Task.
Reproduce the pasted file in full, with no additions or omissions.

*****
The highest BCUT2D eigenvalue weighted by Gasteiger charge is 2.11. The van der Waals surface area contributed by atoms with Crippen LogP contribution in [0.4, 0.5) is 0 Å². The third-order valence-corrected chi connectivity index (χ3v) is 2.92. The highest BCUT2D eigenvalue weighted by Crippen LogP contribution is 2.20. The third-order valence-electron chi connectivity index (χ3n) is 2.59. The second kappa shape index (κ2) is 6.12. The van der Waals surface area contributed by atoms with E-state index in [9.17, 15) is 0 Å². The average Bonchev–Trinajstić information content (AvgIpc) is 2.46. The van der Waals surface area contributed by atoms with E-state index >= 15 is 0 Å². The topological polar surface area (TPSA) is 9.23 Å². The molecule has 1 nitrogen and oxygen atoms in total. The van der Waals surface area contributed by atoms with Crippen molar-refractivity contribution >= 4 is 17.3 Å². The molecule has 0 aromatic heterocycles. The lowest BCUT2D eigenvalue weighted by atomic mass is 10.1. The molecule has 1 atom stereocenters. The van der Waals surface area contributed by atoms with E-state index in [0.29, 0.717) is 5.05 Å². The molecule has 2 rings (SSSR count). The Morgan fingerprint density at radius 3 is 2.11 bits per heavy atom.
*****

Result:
The highest BCUT2D eigenvalue weighted by Gasteiger charge is 2.11. The van der Waals surface area contributed by atoms with Crippen LogP contribution in [0.4, 0.5) is 0 Å². The third-order valence-corrected chi connectivity index (χ3v) is 2.92. The highest BCUT2D eigenvalue weighted by Crippen LogP contribution is 2.20. The third-order valence-electron chi connectivity index (χ3n) is 2.59. The second kappa shape index (κ2) is 6.12. The van der Waals surface area contributed by atoms with E-state index in [9.17, 15) is 0 Å². The average Bonchev–Trinajstić information content (AvgIpc) is 2.46. The van der Waals surface area contributed by atoms with E-state index >= 15 is 0 Å². The topological polar surface area (TPSA) is 9.23 Å². The molecule has 1 nitrogen and oxygen atoms in total. The van der Waals surface area contributed by atoms with Crippen molar-refractivity contribution >= 4 is 17.3 Å². The molecule has 0 aromatic heterocycles. The lowest BCUT2D eigenvalue weighted by atomic mass is 10.1. The molecule has 1 atom stereocenters. The van der Waals surface area contributed by atoms with E-state index in [0.29, 0.717) is 5.05 Å². The molecule has 2 rings (SSSR count). The Morgan fingerprint density at radius 3 is 2.11 bits per heavy atom.